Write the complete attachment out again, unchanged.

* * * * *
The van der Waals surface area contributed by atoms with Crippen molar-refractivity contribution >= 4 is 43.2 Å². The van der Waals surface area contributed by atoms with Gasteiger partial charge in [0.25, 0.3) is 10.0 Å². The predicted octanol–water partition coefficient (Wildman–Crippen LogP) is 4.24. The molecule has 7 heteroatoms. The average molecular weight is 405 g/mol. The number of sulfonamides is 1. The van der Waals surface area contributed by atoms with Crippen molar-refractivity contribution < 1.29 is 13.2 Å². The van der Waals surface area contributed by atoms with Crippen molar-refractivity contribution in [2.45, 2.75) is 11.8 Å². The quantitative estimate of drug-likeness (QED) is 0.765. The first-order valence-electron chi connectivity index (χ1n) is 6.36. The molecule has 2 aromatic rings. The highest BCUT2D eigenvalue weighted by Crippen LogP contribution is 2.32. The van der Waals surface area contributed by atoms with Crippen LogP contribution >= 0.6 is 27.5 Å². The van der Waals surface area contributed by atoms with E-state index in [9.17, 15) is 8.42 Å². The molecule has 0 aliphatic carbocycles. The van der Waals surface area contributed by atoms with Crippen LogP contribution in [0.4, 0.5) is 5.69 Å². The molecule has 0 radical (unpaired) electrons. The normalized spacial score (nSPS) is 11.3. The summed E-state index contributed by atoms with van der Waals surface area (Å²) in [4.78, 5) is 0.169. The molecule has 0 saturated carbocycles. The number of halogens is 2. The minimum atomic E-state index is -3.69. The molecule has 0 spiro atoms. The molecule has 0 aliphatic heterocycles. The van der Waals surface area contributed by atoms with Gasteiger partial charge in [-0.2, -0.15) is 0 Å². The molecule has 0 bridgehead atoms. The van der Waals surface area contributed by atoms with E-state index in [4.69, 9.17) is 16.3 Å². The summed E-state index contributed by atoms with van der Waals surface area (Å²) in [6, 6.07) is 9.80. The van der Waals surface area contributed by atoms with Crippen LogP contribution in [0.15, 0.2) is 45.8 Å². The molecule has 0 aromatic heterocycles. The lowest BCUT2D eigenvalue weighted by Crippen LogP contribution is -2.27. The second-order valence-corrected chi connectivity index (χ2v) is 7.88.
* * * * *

The van der Waals surface area contributed by atoms with Crippen molar-refractivity contribution >= 4 is 43.2 Å². The van der Waals surface area contributed by atoms with Gasteiger partial charge in [0.25, 0.3) is 10.0 Å². The predicted octanol–water partition coefficient (Wildman–Crippen LogP) is 4.24. The molecule has 7 heteroatoms. The average molecular weight is 405 g/mol. The number of sulfonamides is 1. The van der Waals surface area contributed by atoms with Crippen molar-refractivity contribution < 1.29 is 13.2 Å². The van der Waals surface area contributed by atoms with Crippen molar-refractivity contribution in [2.45, 2.75) is 11.8 Å². The quantitative estimate of drug-likeness (QED) is 0.765. The first-order valence-electron chi connectivity index (χ1n) is 6.36. The molecule has 2 aromatic rings. The highest BCUT2D eigenvalue weighted by Crippen LogP contribution is 2.32. The van der Waals surface area contributed by atoms with Crippen LogP contribution >= 0.6 is 27.5 Å². The van der Waals surface area contributed by atoms with E-state index in [9.17, 15) is 8.42 Å². The molecule has 0 aliphatic carbocycles. The van der Waals surface area contributed by atoms with Crippen LogP contribution in [0.4, 0.5) is 5.69 Å². The molecule has 0 radical (unpaired) electrons. The normalized spacial score (nSPS) is 11.3. The summed E-state index contributed by atoms with van der Waals surface area (Å²) in [4.78, 5) is 0.169. The molecule has 0 saturated carbocycles. The number of halogens is 2. The minimum atomic E-state index is -3.69. The molecule has 0 spiro atoms. The molecule has 0 aliphatic heterocycles. The van der Waals surface area contributed by atoms with Gasteiger partial charge in [-0.2, -0.15) is 0 Å². The molecule has 0 bridgehead atoms. The van der Waals surface area contributed by atoms with E-state index in [4.69, 9.17) is 16.3 Å². The summed E-state index contributed by atoms with van der Waals surface area (Å²) in [6, 6.07) is 9.80. The van der Waals surface area contributed by atoms with Crippen LogP contribution in [0.15, 0.2) is 45.8 Å². The molecule has 0 aromatic heterocycles. The lowest BCUT2D eigenvalue weighted by Crippen LogP contribution is -2.27. The second-order valence-corrected chi connectivity index (χ2v) is 7.88.